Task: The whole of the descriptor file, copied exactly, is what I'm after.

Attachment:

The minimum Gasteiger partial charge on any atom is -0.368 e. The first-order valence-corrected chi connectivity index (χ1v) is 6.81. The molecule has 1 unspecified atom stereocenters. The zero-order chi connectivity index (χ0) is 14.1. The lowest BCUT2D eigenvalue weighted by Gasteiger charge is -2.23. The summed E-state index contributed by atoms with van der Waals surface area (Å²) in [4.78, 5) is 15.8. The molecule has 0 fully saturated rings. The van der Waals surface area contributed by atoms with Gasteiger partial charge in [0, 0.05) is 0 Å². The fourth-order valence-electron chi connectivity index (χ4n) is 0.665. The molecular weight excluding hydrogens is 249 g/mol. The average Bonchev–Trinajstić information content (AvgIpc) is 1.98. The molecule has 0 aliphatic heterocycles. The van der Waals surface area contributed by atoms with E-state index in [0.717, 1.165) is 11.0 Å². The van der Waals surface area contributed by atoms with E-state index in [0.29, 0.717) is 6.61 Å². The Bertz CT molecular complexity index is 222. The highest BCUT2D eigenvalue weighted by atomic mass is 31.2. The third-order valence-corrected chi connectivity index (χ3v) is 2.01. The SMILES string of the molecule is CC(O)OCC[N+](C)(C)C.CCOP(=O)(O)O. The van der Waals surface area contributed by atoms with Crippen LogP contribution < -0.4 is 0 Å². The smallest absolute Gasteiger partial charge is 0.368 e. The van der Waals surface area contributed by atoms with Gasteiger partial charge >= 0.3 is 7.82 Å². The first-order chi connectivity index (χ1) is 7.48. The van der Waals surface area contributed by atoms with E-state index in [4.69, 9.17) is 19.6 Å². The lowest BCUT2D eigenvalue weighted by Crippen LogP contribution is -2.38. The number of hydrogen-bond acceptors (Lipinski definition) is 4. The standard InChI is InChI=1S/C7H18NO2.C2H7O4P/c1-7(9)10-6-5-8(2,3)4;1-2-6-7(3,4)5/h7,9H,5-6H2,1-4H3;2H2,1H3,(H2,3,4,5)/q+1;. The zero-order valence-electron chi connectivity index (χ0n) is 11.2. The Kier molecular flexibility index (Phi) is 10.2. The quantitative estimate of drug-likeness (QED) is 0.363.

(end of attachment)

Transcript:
The minimum Gasteiger partial charge on any atom is -0.368 e. The first-order valence-corrected chi connectivity index (χ1v) is 6.81. The molecule has 1 unspecified atom stereocenters. The zero-order chi connectivity index (χ0) is 14.1. The lowest BCUT2D eigenvalue weighted by Gasteiger charge is -2.23. The summed E-state index contributed by atoms with van der Waals surface area (Å²) in [4.78, 5) is 15.8. The molecule has 0 fully saturated rings. The van der Waals surface area contributed by atoms with Gasteiger partial charge in [0, 0.05) is 0 Å². The fourth-order valence-electron chi connectivity index (χ4n) is 0.665. The molecular weight excluding hydrogens is 249 g/mol. The average Bonchev–Trinajstić information content (AvgIpc) is 1.98. The molecule has 0 aliphatic heterocycles. The van der Waals surface area contributed by atoms with E-state index in [0.717, 1.165) is 11.0 Å². The van der Waals surface area contributed by atoms with E-state index in [0.29, 0.717) is 6.61 Å². The Bertz CT molecular complexity index is 222. The highest BCUT2D eigenvalue weighted by atomic mass is 31.2. The third-order valence-corrected chi connectivity index (χ3v) is 2.01. The SMILES string of the molecule is CC(O)OCC[N+](C)(C)C.CCOP(=O)(O)O. The van der Waals surface area contributed by atoms with Crippen LogP contribution < -0.4 is 0 Å². The smallest absolute Gasteiger partial charge is 0.368 e. The van der Waals surface area contributed by atoms with Gasteiger partial charge >= 0.3 is 7.82 Å². The first-order chi connectivity index (χ1) is 7.48. The van der Waals surface area contributed by atoms with E-state index in [4.69, 9.17) is 19.6 Å². The lowest BCUT2D eigenvalue weighted by Crippen LogP contribution is -2.38. The number of hydrogen-bond acceptors (Lipinski definition) is 4. The standard InChI is InChI=1S/C7H18NO2.C2H7O4P/c1-7(9)10-6-5-8(2,3)4;1-2-6-7(3,4)5/h7,9H,5-6H2,1-4H3;2H2,1H3,(H2,3,4,5)/q+1;. The zero-order valence-electron chi connectivity index (χ0n) is 11.2. The Kier molecular flexibility index (Phi) is 10.2. The quantitative estimate of drug-likeness (QED) is 0.363.